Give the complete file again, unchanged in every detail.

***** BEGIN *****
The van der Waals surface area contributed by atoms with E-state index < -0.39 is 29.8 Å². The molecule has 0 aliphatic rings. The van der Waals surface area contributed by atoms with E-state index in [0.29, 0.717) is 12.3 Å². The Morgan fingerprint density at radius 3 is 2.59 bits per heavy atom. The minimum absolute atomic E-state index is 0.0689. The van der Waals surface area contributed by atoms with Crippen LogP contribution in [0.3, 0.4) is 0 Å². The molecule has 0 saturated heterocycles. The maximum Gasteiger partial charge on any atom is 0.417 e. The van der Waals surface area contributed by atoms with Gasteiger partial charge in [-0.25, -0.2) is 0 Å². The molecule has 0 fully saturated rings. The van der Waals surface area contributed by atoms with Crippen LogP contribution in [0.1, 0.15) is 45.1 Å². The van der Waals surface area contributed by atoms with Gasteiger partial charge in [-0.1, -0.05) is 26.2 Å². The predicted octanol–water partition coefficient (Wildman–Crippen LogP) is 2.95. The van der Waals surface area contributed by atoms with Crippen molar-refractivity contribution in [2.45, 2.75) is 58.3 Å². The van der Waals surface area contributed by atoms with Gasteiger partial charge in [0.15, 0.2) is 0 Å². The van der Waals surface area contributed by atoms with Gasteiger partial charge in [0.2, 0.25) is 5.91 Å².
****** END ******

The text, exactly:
The van der Waals surface area contributed by atoms with E-state index < -0.39 is 29.8 Å². The molecule has 0 aliphatic rings. The van der Waals surface area contributed by atoms with E-state index in [0.29, 0.717) is 12.3 Å². The Morgan fingerprint density at radius 3 is 2.59 bits per heavy atom. The minimum absolute atomic E-state index is 0.0689. The van der Waals surface area contributed by atoms with Crippen LogP contribution in [0.3, 0.4) is 0 Å². The molecule has 0 saturated heterocycles. The maximum Gasteiger partial charge on any atom is 0.417 e. The van der Waals surface area contributed by atoms with Gasteiger partial charge in [-0.25, -0.2) is 0 Å². The molecule has 0 fully saturated rings. The van der Waals surface area contributed by atoms with Crippen LogP contribution in [0.1, 0.15) is 45.1 Å². The van der Waals surface area contributed by atoms with Gasteiger partial charge in [-0.1, -0.05) is 26.2 Å². The predicted octanol–water partition coefficient (Wildman–Crippen LogP) is 2.95. The van der Waals surface area contributed by atoms with Crippen molar-refractivity contribution in [2.45, 2.75) is 58.3 Å². The van der Waals surface area contributed by atoms with Gasteiger partial charge in [0.15, 0.2) is 0 Å². The van der Waals surface area contributed by atoms with Gasteiger partial charge in [0.2, 0.25) is 5.91 Å².